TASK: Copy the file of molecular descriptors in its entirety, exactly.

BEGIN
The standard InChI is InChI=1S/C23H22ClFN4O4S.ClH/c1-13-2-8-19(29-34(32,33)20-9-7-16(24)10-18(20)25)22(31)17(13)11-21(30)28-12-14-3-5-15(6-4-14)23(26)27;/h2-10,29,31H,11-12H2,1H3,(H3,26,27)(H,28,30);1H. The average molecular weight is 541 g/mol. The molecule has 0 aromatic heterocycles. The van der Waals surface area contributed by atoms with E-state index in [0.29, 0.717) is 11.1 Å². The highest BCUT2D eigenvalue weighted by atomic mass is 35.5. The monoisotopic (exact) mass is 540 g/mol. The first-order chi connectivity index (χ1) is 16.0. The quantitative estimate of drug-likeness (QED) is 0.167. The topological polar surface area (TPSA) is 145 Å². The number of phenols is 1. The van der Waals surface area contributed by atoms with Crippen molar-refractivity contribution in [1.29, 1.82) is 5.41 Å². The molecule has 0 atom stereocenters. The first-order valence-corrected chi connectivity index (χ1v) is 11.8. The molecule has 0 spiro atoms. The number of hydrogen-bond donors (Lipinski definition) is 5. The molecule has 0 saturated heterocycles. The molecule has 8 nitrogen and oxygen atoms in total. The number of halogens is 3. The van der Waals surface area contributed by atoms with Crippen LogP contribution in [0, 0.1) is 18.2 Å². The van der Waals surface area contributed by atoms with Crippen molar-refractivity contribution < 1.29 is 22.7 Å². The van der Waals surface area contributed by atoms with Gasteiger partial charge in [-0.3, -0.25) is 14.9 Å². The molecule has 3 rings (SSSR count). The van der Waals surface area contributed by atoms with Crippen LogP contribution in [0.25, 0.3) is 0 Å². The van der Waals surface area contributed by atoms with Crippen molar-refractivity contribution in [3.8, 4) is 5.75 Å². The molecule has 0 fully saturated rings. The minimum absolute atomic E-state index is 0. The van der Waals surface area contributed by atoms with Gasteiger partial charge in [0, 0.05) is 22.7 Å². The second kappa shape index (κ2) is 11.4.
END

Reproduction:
The standard InChI is InChI=1S/C23H22ClFN4O4S.ClH/c1-13-2-8-19(29-34(32,33)20-9-7-16(24)10-18(20)25)22(31)17(13)11-21(30)28-12-14-3-5-15(6-4-14)23(26)27;/h2-10,29,31H,11-12H2,1H3,(H3,26,27)(H,28,30);1H. The average molecular weight is 541 g/mol. The molecule has 0 aromatic heterocycles. The van der Waals surface area contributed by atoms with E-state index in [0.29, 0.717) is 11.1 Å². The highest BCUT2D eigenvalue weighted by atomic mass is 35.5. The monoisotopic (exact) mass is 540 g/mol. The first-order chi connectivity index (χ1) is 16.0. The quantitative estimate of drug-likeness (QED) is 0.167. The topological polar surface area (TPSA) is 145 Å². The number of phenols is 1. The van der Waals surface area contributed by atoms with Crippen molar-refractivity contribution in [1.29, 1.82) is 5.41 Å². The molecule has 0 atom stereocenters. The first-order valence-corrected chi connectivity index (χ1v) is 11.8. The molecule has 0 spiro atoms. The number of hydrogen-bond donors (Lipinski definition) is 5. The molecule has 0 saturated heterocycles. The molecule has 8 nitrogen and oxygen atoms in total. The number of halogens is 3. The van der Waals surface area contributed by atoms with Crippen LogP contribution in [0, 0.1) is 18.2 Å². The van der Waals surface area contributed by atoms with Crippen molar-refractivity contribution < 1.29 is 22.7 Å². The van der Waals surface area contributed by atoms with Gasteiger partial charge in [-0.3, -0.25) is 14.9 Å². The molecule has 3 rings (SSSR count). The van der Waals surface area contributed by atoms with Crippen LogP contribution in [0.25, 0.3) is 0 Å². The van der Waals surface area contributed by atoms with Crippen molar-refractivity contribution in [3.8, 4) is 5.75 Å². The molecule has 0 fully saturated rings. The minimum absolute atomic E-state index is 0. The van der Waals surface area contributed by atoms with Gasteiger partial charge in [0, 0.05) is 22.7 Å². The second kappa shape index (κ2) is 11.4.